How breeder cut fertiliser costs with rotational grazing

A Texel breeder has cut fertiliser costs and increased sheep numbers by 20% in his first year of rotationally grazing his productive ground.

About to embark on his second summer of rotating his flock, Dafydd Jones of Cefn Caer Ferch, Pwllheli, has almost halved his fertiliser use.

He is grazing an additional 15 replacement ewes and 15 shearling rams, along with his 120-head sheep flock of 50 pedigree Texels and 70 cross-bred recipients. 

See also: Guide to setting up a grazing infrastructure

Mr Jones admits that his approach to rotational grazing is a little rough and ready, but stresses that rotating is a must.

Farmers Weekly first learned about Mr Jones’s vision to increase forage production to cut costs in his pedigree Kitrob flock back in 2018.

Farm facts

  • 60ha grassland owned, including 8ha poor marsh and 8ha good marsh
  • 50 Texel sheep
  • 35 replacement ewes
  • 20 shearling rams
  • 70 Lleyn-cross and Bluefaced Leicester recipients
  • 150-200 New Zealand-cross growing heifers, grazing for a local spring calver
  • 1-1.25m/year of rainfall

The system

Mr Jones grazes up to 200 New Zealand-cross dairy replacements each summer for a local spring block calver on 40 of his farm’s 60ha.

On the remaining 20ha, he runs a pedigree Texel enterprise. This 20ha consists of roughly half marshland of varying quality and 7ha of good ground, which is now rotationally grazed.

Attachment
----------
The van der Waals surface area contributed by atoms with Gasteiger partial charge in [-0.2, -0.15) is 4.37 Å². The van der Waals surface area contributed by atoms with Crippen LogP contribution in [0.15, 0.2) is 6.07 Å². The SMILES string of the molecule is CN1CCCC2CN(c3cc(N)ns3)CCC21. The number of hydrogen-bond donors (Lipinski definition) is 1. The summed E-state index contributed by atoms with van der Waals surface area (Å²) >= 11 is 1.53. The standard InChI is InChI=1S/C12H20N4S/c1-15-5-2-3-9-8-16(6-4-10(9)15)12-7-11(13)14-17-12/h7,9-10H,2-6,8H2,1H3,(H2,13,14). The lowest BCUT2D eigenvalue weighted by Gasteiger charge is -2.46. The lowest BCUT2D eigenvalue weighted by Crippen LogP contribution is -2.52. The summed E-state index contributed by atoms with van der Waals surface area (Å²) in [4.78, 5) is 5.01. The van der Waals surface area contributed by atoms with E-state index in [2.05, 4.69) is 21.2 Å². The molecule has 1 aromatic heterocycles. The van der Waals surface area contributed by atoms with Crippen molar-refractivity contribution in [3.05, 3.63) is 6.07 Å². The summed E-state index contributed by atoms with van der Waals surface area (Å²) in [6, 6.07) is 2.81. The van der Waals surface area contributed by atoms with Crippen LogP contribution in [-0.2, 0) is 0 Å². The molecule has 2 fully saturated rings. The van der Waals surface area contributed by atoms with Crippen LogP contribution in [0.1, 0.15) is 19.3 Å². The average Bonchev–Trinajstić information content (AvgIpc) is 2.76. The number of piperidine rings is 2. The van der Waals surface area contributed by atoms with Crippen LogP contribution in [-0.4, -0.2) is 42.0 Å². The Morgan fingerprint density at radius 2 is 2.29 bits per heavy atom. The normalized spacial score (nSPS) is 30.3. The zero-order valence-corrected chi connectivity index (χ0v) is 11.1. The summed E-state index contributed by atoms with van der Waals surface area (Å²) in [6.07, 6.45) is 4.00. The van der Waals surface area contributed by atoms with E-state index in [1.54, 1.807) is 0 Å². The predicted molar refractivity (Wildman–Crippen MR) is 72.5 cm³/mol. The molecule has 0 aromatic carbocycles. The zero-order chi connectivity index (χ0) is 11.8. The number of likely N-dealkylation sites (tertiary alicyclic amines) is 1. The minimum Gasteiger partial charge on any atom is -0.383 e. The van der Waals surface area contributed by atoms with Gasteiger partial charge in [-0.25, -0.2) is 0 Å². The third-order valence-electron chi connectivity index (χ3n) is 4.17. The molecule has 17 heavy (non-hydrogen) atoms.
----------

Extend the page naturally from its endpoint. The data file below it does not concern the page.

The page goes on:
The flock needs three months of quality grass, so ewes can milk well before lambs are weaned in late May after a February/March lambing, explains Mr Jones.

Lambs continue grazing the 7ha of paddocks, after being weaned on a concentrate ration, and fields with higher covers are shut up for silage. Ewes are dried off on marsh ground.

The ewes have been wintered on a neighbour’s pasture from December to mid-January for the past two years. This means the farm gets the advised 90- to 100-day rest.

Ewes return home and are housed to lamb under the watch of a camera, and are turned out in April as grass availability allows.

Switching to paddock grazing

Liming has lifted pH levels from 5.1-5.5 to nearer 6.0, at a cost of around £86/ha.

Soil tests are taken most years, which has chartered the improvement of pH levels and has allowed phosphate and potassium levels to be optimised.  

Six reels of electric fencing and one shocker were bought for £1,000, but as Mr Jones explains, so far, it’s just been permanent fencing that has halved the largest 1.82ha field.

“I put in a permanent fence along a ditch that cut through the field meaning sheep can get water in both paddocks.”

Mr Jones plans to split a 1.17ha field and two 1ha fields into smaller paddocks this year, with a combination of permanent and electric fencing.  

Initially, a plate meter was borrowed to help Mr Jones train his eye. Fields are entered with covers at about 2,200-2,500kg DM/ha and residuals of 1,500kg DM/ha are left. 

These days,he moves stock by eye on three-day shifts on seven paddocks, which equates to a 21-day rotation. This suits the early season grazing when grass growth is good before lambs are weaned, explains Mr Jones.   

“Moving sheep is easy. From the start, they would follow the quad bike anyway. Now they know they’re moving to good grass.”

What are the benefits

Fertiliser use is now on course to more than halve in three years. A total of 2.7t of urea (three applications) was used in 2018, while this fell to 1.8t (two applications) last year. So far in 2020, a 600kg bag of 25:5:5 has been applied to 4.8ha, which might be followed with another 600kg later on.

This is a saving of more than £300/year, which will mean the electric fencing equipment will have been paid for in three years.